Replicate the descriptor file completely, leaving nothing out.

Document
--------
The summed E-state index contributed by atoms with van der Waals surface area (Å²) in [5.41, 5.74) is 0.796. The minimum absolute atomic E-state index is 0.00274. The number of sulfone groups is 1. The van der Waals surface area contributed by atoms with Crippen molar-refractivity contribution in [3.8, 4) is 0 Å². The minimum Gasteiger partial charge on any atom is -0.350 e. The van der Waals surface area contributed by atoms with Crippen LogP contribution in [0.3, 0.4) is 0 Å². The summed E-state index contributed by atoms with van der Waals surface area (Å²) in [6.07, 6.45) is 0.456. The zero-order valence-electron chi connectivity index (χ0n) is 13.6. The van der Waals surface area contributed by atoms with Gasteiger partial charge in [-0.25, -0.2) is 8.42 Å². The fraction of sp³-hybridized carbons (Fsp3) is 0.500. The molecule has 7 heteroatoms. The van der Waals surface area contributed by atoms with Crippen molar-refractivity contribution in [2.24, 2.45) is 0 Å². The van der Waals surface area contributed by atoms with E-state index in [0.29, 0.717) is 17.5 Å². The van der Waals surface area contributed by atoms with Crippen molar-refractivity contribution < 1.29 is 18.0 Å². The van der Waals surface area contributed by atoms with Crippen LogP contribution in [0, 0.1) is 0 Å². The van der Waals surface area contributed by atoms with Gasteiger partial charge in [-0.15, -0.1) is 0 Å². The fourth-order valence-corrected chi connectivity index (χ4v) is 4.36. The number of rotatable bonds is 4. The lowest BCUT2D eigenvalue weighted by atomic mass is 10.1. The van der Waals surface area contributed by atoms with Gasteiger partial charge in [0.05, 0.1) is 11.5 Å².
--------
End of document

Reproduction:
The summed E-state index contributed by atoms with van der Waals surface area (Å²) in [5.41, 5.74) is 0.796. The minimum absolute atomic E-state index is 0.00274. The number of sulfone groups is 1. The van der Waals surface area contributed by atoms with Crippen molar-refractivity contribution in [3.8, 4) is 0 Å². The minimum Gasteiger partial charge on any atom is -0.350 e. The van der Waals surface area contributed by atoms with Crippen LogP contribution in [0.3, 0.4) is 0 Å². The summed E-state index contributed by atoms with van der Waals surface area (Å²) in [6.07, 6.45) is 0.456. The zero-order valence-electron chi connectivity index (χ0n) is 13.6. The van der Waals surface area contributed by atoms with Gasteiger partial charge in [-0.25, -0.2) is 8.42 Å². The fraction of sp³-hybridized carbons (Fsp3) is 0.500. The molecule has 7 heteroatoms. The van der Waals surface area contributed by atoms with Crippen molar-refractivity contribution in [2.24, 2.45) is 0 Å². The van der Waals surface area contributed by atoms with E-state index in [0.29, 0.717) is 17.5 Å². The van der Waals surface area contributed by atoms with Crippen molar-refractivity contribution < 1.29 is 18.0 Å². The van der Waals surface area contributed by atoms with Crippen LogP contribution in [0, 0.1) is 0 Å². The van der Waals surface area contributed by atoms with Gasteiger partial charge in [-0.15, -0.1) is 0 Å². The fourth-order valence-corrected chi connectivity index (χ4v) is 4.36. The number of rotatable bonds is 4. The lowest BCUT2D eigenvalue weighted by atomic mass is 10.1. The van der Waals surface area contributed by atoms with Gasteiger partial charge in [0.05, 0.1) is 11.5 Å².